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How the American Dream Works


The Evolution of the American Dream
President Franklin D. Roosevelt holds the Declaration of War against Japan after the bombing of Pearl Harbor, circa 1941.
President Franklin D. Roosevelt holds the Declaration of War against Japan after the bombing of Pearl Harbor, circa 1941.
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By the time James Truslow Adams wrote his history of the United States in 1931 -- a book he had to be talked out of calling "The American Dream" -- he and many others believed the dream was in serious danger. A land that had once been viewed as the land of opportunity was now mired in the Great Depression. The Depression had destroyed the fortunes of legions of self-made millionaires and cost Americans of humbler means their homes and jobs, forcing them to live in hobo camps and beg for spare change on street corners. Few believed President Herbert Hoover's words that "prosperity was just around the corner" [source: Hartman].

Hoover's successor, Franklin D. Roosevelt, however, launched an array of social programs to help the impoverished, and had better luck convincing Americans to believe they could improve their lots in life. In a January 1941 speech to Congress, Roosevelt articulated his own vision of a new, government-assisted American dream. This "dream" included full employment, government help for the elderly and those unable to work, and "enjoyment of the fruits of scientific progress in a wider and constantly rising standard of living" [source: Roosevelt].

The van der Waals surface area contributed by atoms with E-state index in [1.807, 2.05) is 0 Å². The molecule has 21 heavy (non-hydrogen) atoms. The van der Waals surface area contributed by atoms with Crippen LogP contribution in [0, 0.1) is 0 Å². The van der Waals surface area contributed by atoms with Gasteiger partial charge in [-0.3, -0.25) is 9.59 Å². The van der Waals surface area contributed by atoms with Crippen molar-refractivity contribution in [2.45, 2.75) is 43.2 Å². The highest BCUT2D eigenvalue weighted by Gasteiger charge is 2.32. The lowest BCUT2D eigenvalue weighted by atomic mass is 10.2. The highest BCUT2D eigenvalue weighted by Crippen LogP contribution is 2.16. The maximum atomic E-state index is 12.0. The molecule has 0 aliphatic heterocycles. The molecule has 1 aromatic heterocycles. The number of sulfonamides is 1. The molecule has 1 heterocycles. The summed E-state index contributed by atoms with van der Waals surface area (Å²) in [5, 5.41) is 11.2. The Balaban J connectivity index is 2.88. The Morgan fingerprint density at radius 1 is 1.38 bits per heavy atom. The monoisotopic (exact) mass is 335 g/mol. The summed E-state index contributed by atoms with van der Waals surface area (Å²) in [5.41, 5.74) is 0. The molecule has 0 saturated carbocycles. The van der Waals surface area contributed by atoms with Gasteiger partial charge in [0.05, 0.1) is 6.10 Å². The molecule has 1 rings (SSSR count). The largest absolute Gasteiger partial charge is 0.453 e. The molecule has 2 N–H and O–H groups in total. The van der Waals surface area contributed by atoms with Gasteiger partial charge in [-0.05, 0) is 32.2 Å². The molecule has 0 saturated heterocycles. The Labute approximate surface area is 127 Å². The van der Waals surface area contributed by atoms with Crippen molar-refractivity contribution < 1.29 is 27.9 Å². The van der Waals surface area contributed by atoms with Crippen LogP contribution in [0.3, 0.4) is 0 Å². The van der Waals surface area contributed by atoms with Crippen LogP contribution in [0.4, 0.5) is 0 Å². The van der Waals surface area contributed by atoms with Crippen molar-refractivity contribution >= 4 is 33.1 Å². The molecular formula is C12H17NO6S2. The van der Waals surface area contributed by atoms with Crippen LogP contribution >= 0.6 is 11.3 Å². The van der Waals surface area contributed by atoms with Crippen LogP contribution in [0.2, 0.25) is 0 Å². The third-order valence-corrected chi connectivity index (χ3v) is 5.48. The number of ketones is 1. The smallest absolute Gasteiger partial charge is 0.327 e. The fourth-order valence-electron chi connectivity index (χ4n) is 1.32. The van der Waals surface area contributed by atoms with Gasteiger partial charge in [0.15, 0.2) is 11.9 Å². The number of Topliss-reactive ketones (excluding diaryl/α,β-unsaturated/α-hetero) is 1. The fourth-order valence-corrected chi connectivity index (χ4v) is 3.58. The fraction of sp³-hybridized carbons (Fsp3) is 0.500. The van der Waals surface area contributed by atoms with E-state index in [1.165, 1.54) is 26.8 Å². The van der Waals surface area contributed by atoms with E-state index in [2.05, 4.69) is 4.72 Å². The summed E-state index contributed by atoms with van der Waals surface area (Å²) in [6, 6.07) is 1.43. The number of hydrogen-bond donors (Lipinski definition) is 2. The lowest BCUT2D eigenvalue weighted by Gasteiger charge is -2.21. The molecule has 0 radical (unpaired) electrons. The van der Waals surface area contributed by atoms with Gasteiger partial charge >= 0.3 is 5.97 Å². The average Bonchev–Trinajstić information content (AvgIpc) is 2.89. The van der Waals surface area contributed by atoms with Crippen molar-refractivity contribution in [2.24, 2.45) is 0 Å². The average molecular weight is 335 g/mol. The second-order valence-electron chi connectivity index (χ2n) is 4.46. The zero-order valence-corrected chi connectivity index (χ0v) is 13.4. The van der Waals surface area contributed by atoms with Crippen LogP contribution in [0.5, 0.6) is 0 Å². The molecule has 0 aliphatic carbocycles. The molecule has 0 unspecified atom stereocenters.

That vision of boundless prosperity started to look real again after the end of World War II. Thanks to an economy primed by massive amounts of military spending, the victorious United States emerged as the wealthiest, most powerful -- and arguably, most envied --society on the planet. In the 1950s, Americans, who made up just six percent of the world's population, produced and consumed one-third of its goods and services. Factories busily churned out products to meet the needs of an exploding population, wages rose, and increasingly affluent workers and their growing families moved into spacious new houses in the suburbs [source: Schultz].

Many Americans in this new middle class embraced a belief in seemingly perpetual upward mobility. They believed that if they worked hard enough, life would continue to get better and better for them and for their offspring. To be sure, some social critics saw that dream as overly materialistic, spiritually empty, intellectually stifling and destructive. Others pointed out the fact that America wasn't necessarily a land of opportunity for everyone, particularly those who belonged to racial and ethnic minorities. We'll discuss these doubts further on the next page.


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